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Albert Brooks
USA, 1979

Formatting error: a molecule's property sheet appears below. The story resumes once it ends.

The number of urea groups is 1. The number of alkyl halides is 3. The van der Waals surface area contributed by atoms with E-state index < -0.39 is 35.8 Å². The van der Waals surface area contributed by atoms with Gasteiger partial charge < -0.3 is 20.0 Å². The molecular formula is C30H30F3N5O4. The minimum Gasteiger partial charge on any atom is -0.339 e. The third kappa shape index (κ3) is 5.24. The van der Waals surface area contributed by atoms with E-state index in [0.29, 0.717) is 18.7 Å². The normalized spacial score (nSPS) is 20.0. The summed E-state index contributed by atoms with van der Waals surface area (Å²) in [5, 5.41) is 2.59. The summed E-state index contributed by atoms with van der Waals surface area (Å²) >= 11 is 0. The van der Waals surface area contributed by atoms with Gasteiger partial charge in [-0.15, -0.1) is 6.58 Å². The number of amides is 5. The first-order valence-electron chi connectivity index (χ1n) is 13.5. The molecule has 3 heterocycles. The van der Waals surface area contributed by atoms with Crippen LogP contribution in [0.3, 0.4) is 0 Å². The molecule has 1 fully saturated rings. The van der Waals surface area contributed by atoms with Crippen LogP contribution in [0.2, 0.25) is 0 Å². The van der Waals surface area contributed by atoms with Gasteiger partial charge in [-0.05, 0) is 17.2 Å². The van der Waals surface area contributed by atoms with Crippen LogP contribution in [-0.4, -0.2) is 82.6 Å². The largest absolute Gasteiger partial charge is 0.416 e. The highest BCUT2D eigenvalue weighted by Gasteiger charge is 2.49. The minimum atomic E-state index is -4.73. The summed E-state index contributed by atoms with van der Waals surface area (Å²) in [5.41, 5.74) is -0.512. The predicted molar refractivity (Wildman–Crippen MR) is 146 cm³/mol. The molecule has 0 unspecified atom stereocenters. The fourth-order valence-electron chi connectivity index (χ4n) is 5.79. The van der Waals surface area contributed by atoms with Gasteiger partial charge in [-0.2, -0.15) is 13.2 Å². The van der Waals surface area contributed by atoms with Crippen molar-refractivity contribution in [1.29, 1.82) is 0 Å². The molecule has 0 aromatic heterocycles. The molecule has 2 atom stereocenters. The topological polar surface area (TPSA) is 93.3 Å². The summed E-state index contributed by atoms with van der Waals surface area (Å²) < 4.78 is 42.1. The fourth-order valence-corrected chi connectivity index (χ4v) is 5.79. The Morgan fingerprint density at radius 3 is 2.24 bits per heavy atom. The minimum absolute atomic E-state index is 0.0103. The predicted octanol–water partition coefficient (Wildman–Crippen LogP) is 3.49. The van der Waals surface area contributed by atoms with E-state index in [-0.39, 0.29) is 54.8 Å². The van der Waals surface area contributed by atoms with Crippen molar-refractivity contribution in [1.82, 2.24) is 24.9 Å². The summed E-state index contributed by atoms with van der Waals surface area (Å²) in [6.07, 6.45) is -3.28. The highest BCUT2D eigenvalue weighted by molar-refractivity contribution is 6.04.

Real Life, Albert Brooksís absurd take on American Family-style pre-reality TV, includes one of the funniest moments of any film Iíve watched this year. Brooks, playing himself as an obnoxious, narcissistic documentary filmmaker, hopes to create a cinematic record of an average family, the Yeagers. Unsurprisingly, everything goes wrong, culminating in a borderline surrealist ending involving a clown suit, flames, and a dramatic score. Earlier in the film, in what Brooks feels is a genius strategy for cheering up the increasingly agitated Yeagers, he comes to their home in full clown regalia (complete with a bunny puppet), hoping to amuse their two children. The children arenít there, and Brooks is left to awkwardly contend with the parents, Warren and Jeannette. He starts talking to them. They arenít amused. Then, with no real explanation, Brooks rests his bunny puppet on Warrenís knee. This is such a ridiculous way of attempting to relate to his subject, and Brooks-onscreen (not to be confused with Brooks-the-director, though the lines are, of course, meant to be blurred) seems to be so weirdly earnest and convinced that he is doing good, that we cannot help but laugh. That bunny on the knee is key to Real Lifeís humor, a humor that is sometimes written off as dated, but which merits a second look (as evidenced by its recent Movie of the Week status on The Dissolve). The bunny is silly and the clown suit represents broad, unsophisticated humor, but the gesture to Warren is a subtle moment. Brooks-onscreen is likely too full of himself to recognize the comedy of the moment, but Brooks-the-director certainly isnít, and neither are we.